What does the word containment mean? How does it apply to me as a therapist or group leader? Or parent or spouse? What are the tools that I have available to provide containment for myself, my clients, and my family members?
Think of milk: it is essential to a baby’s development. Without milk, the baby’s bones would break and the growing child could not walk or participate in many of life’s opportunities. Without a proper container, the milk would just spill all over and the wonderful nutrients would be wasted. This is the same for our human energy. Energy is a powerful force which, when uncontained, spills all over everyone in the vicinity and can contaminate our personal interactions. Similarly, water is a very powerful force and when contained by a dam, provides electricity for the world to use productively, yet when uncontained can become a destructive tsunami or flood.
So, how does this apply to me as a therapist or group facilitator or parent? First, we have ground rules, especially for our individual clients and when teaching or leading groups. Ground rules provide the parameters to keep group members safe so that they feel confident to do deep personal work. In Wellness programs, we provide consistent ground rules such as confidentiality, only one person speaking at a time, no sexual advances and no use of drugs and alcohol during or just before therapy sessions. Sometimes when we as leaders provide or present the ground rules for safety, individual members may react. We will come back to this further on. Some of these same ground rules could also provide safety in families and schools for children.
Then there are the more subtle forms of containment which I am calling energy management. Just like the powerful energy of the water in a rushing river, emotions, if not contained properly, can cause flooding, destruction and even death. When that emotional energy is properly contained, it provides enormous healing power for all concerned, even the therapist. In Heart-Centered Therapies we offer the Clearing Process which like the river dam, enables strong emotions to become usable for personal growth and transformation and thereby prevents destruction of relationships. This process provides safety so that the reactive individual does not flood another group member or the entire group with their uncontained emotional reaction.
We all as human beings, have what we call “emotional triggers.” These are situations or other people that we have a strong reaction to. One example is when someone threatens to leave or does leave the group without proper closure (containment). This leaving may “trigger” in others a reaction of feeling abandoned or rejected. “What did we or I do wrong?” We, as humans, fill in the blanks when we are not provided with the facts. Usually we fill in the blanks according to our past experiences. So, if as children, one of our parents died, or physically or emotionally abandoned the family, we interpreted this leaving as if I, the child, were bad or had disappointed the parent. We then became filled with guilt, self-blame and feelings of unworthiness to really be loved. And some group members will automatically fill in the blanks when triggered with their storehouse of guilt, self-blame and unworthiness.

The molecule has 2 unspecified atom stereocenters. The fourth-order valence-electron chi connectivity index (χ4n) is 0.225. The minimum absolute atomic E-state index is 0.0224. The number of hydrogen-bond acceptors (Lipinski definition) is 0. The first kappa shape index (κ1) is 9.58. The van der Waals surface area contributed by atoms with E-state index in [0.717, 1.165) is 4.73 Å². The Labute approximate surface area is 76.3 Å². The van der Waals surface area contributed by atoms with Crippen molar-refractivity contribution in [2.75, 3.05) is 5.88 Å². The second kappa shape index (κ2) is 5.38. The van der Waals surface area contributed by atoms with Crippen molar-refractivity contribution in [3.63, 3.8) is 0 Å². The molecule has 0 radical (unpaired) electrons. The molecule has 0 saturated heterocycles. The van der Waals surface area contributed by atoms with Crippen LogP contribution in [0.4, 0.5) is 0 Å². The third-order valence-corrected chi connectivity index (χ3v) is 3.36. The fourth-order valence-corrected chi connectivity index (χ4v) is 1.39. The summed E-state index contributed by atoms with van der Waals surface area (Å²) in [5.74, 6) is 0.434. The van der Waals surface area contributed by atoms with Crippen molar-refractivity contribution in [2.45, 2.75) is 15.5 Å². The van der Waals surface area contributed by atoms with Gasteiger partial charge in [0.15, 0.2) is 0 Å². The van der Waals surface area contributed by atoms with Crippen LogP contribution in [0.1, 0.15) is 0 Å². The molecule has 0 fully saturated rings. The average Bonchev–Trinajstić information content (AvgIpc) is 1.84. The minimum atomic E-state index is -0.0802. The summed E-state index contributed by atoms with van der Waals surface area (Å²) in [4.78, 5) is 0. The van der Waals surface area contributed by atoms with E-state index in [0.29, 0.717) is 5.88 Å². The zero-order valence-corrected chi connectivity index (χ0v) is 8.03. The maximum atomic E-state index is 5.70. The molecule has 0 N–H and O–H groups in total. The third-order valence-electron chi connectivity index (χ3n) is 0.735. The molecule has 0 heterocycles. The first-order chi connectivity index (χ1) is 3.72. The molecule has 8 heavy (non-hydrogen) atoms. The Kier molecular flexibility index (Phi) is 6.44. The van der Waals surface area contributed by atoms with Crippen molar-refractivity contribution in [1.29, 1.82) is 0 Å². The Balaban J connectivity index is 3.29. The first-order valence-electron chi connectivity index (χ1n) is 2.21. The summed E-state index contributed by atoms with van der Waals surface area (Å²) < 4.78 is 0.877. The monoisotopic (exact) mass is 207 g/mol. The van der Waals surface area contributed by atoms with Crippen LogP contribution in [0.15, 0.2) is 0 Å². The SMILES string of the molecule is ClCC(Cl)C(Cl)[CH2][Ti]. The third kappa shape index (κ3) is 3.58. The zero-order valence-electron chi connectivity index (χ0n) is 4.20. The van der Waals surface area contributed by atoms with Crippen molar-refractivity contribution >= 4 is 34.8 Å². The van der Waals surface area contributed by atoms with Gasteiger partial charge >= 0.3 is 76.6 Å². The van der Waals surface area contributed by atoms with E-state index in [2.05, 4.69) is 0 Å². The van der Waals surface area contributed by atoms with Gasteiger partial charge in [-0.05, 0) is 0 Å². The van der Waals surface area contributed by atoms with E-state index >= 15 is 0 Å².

An important part of energy management (containment) is knowing that we have been triggered, and what the reaction is. We teach our students and therapists to always check in our bodies, first and foremost, to determine what has triggered us. We check first in our chest for pounding or increased heart rate and breathing, then in our gut for pain and tightness, then perhaps in our jaw for tightness. These are a few of the common body signals that tell us we have had a reaction. Our bodies can tell us, also, what the reaction is: we include a short regression or visitation into our childhood to see where this reaction/projection came from, where the deep unresolved feelings began, and to own their own reactions instead of projecting their emotional reactions onto others. This owning of individual reactions is the container which leads the client to their own healing, the milk carton which allows the rich nutrients to become useful to our own personal growth.
In therapy terms, this is often called transference, especially in one-on-one therapy between client and therapist. In our Heart-Centered Therapy model, we place equal importance to our countertransference. When we as the therapist experience a reaction to one of our clients, we need to contain, through recognition and resolution, our own emotions and reactions so that we can be as clear as possible. Then and only then can we become a clear and open channel through which our own intuitive energy can be used for healing.
One important part of creating safety is commitment. Keeping commitments is part of creating integrity and teaching our students and clients how to recognize when their fear thoughts cause them to want to run or miss scheduled meetings. Because so many people have been raised in families with divorce or some other ways of being abandoned, commitment is an important safety agreement for everyone. When our process becomes challenging, we often turn into that small child that wants to run away from home or hide under the bed or in the closet.
Our adult needs to come in and provide the container for the fearful child to stay present and receive the consistent support that comes from honoring our own commitments, from facing our patterns of avoidance and ambivalence that fool us into thinking that our fear voice is our clear voice.